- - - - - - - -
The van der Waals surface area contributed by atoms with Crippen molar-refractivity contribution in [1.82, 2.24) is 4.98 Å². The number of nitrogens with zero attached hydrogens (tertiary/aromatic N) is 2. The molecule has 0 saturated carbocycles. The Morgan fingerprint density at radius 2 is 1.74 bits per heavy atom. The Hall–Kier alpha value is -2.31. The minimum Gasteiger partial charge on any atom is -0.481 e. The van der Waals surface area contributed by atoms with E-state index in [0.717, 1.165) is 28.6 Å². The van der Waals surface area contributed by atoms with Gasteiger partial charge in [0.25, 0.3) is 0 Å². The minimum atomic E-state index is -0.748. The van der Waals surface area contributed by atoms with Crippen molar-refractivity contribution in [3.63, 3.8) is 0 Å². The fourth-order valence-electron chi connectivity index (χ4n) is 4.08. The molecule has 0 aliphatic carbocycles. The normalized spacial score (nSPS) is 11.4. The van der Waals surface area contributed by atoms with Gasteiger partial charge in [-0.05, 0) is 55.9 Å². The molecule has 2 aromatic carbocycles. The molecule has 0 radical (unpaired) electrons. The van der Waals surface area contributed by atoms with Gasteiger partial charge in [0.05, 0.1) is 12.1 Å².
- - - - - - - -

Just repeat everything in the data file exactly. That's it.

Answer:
The van der Waals surface area contributed by atoms with Crippen molar-refractivity contribution in [1.82, 2.24) is 4.98 Å². The number of nitrogens with zero attached hydrogens (tertiary/aromatic N) is 2. The molecule has 0 saturated carbocycles. The Morgan fingerprint density at radius 2 is 1.74 bits per heavy atom. The Hall–Kier alpha value is -2.31. The minimum Gasteiger partial charge on any atom is -0.481 e. The van der Waals surface area contributed by atoms with E-state index in [0.717, 1.165) is 28.6 Å². The van der Waals surface area contributed by atoms with Gasteiger partial charge in [0.25, 0.3) is 0 Å². The minimum atomic E-state index is -0.748. The van der Waals surface area contributed by atoms with Crippen molar-refractivity contribution in [3.63, 3.8) is 0 Å². The fourth-order valence-electron chi connectivity index (χ4n) is 4.08. The molecule has 0 aliphatic carbocycles. The normalized spacial score (nSPS) is 11.4. The van der Waals surface area contributed by atoms with Gasteiger partial charge in [-0.05, 0) is 55.9 Å². The molecule has 2 aromatic carbocycles. The molecule has 0 radical (unpaired) electrons. The van der Waals surface area contributed by atoms with Gasteiger partial charge in [0.05, 0.1) is 12.1 Å².